I have felt nausea reading a compulsive storyline. One cannot turn the pages fast enough, and yet, when the denouement is reached, there is very little satisfaction. There is only the room behind the book spinning and a wish for something more. I suppose that this is usually another book.

There is something despairing in this cycle.

At first it might seem ironic, but I’m sure somebody has described Thomas Bernhard’s novels as ‘wickedly addictive’. If they haven't, it wouldn't be inaccurate to say it. But what distinguishes his novels from sauce bottles and Jackie Collins and treatise on language is that the despair cascading through them is recognised. It is part of the compelling narrative. We become addicted to Franz-Josef Murau’s delaying tactics as he avoids facing his past and future. Despair becomes the main content of the novel to the point where it is painfully obvious and painfully funny. It is 'wickedly addictive', yes, but one cannot escape the implications of that addiction. Reading Bernhard is thus far more pleasurable (to me at least) because one begins to see a way out of the ever-decreasing circles of despair.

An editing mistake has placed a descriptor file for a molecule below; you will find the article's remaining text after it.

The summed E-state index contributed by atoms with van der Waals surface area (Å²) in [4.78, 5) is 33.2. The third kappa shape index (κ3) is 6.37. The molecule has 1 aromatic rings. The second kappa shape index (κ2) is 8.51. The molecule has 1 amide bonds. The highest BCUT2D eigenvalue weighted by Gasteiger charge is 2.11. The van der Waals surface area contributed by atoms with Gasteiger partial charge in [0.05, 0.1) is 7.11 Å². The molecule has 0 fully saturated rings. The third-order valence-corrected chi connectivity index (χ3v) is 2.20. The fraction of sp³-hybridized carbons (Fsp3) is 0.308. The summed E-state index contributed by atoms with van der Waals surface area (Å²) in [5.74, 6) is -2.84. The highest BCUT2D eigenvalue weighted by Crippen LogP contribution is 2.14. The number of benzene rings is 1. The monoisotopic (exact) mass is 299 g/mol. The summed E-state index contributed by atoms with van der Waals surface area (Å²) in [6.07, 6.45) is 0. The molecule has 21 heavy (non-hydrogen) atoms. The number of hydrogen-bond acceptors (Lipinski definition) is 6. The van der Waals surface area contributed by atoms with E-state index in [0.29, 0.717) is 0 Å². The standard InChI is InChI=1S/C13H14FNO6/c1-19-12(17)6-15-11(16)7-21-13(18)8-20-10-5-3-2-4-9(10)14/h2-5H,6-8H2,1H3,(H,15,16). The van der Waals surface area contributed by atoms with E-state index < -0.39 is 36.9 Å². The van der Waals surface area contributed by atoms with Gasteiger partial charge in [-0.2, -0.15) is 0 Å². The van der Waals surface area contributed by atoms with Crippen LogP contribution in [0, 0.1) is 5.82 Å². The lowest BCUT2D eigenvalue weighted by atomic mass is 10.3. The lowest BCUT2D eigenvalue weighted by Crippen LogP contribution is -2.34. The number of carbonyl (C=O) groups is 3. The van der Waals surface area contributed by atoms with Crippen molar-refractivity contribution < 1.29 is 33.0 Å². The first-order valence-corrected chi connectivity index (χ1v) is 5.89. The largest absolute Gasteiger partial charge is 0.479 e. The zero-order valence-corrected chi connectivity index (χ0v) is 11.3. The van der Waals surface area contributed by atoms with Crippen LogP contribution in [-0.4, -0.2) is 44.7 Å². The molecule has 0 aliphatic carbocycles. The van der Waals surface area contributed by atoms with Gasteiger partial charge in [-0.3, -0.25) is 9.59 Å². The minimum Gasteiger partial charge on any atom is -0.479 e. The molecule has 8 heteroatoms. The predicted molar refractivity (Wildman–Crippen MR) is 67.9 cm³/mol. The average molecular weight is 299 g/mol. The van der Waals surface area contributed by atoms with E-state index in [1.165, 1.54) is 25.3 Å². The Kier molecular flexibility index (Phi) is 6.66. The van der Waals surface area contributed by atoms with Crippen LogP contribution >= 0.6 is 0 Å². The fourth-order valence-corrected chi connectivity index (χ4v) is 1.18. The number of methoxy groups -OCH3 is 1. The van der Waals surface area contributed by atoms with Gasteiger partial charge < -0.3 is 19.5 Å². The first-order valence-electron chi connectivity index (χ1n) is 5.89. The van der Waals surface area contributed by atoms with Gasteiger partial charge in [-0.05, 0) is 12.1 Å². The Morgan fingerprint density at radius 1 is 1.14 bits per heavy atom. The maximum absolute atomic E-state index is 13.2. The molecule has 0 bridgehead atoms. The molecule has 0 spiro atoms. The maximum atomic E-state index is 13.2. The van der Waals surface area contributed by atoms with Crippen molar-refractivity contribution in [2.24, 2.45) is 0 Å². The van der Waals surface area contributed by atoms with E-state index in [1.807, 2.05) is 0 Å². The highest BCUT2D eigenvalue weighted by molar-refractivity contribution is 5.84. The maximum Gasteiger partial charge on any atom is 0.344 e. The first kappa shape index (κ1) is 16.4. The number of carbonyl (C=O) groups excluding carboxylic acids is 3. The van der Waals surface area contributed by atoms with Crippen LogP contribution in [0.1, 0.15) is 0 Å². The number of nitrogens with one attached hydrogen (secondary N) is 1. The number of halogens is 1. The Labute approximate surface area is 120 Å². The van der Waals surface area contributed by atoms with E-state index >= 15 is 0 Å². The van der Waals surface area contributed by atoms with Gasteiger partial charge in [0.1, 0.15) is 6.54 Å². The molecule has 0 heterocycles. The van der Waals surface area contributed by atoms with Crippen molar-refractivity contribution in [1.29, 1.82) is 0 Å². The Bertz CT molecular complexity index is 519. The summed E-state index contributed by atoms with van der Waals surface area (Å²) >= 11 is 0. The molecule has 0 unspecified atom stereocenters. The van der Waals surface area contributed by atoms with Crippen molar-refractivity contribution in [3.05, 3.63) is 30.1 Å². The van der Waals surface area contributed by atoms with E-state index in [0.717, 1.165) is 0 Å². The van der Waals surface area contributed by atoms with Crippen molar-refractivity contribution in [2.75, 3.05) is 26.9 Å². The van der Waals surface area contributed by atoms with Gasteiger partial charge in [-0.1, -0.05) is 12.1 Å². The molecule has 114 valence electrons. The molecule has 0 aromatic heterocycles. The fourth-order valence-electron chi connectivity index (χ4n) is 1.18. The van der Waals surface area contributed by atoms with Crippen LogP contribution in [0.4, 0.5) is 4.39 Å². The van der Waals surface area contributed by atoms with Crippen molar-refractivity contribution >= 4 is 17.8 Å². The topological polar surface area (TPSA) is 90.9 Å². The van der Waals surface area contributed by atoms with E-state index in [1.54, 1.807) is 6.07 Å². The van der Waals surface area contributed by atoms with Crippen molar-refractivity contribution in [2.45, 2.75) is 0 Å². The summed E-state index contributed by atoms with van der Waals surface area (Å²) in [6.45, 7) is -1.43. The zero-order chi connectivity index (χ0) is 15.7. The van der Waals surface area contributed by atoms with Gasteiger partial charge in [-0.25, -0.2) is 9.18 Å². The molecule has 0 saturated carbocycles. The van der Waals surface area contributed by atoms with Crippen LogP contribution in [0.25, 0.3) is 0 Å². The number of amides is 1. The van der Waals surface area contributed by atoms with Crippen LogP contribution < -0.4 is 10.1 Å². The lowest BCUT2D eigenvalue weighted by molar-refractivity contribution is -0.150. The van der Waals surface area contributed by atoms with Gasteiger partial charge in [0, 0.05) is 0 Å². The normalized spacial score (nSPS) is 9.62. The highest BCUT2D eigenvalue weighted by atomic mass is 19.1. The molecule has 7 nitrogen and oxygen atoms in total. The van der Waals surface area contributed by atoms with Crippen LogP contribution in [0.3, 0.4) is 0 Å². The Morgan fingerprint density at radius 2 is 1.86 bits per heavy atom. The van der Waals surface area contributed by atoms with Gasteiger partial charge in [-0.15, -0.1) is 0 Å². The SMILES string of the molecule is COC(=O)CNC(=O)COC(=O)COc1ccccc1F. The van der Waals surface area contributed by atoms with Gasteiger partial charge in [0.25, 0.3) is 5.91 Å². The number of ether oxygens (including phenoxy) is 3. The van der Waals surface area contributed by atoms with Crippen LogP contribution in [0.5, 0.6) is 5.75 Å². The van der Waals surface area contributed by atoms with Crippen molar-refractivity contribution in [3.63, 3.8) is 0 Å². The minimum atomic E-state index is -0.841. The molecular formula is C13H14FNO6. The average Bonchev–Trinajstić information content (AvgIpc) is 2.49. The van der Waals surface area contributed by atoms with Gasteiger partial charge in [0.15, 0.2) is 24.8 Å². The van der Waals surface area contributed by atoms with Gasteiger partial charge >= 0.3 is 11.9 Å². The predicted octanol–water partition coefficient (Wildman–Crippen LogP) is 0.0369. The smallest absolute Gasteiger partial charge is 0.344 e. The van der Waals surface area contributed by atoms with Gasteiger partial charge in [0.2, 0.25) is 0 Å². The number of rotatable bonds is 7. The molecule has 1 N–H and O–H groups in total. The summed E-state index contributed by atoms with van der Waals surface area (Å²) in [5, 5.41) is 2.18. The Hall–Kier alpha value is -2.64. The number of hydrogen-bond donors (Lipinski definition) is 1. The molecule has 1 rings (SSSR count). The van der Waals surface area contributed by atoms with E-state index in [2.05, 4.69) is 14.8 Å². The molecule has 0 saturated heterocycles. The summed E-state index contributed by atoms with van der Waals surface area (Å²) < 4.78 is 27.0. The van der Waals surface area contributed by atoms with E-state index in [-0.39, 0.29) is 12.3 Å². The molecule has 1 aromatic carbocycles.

The allusion to Dante’s Inferno is perhaps more than fortuitous.

It can help me to clarify a comment in a previous post in which I said that I prefer literary fiction over genre because engages me ‘at the deepest level’. This engagement might take place in the way literary fiction includes itself in the logic of its narrative (and thereby becomes literary). In doing so, it recognises (unless it’s done in an arch, postmodern way) the despair in the acts of reading and writing. This offers the possibility of a way out of addiction: a more realistic form of escape. The engagement would then be to include oneself in relation to the narrative. We might go places, as Dante did. Where, for him, faith in God was the key, for us it is perhaps to have more faith in art.

Wednesday, July 20, 2005

GOB Stopper: defining literary fiction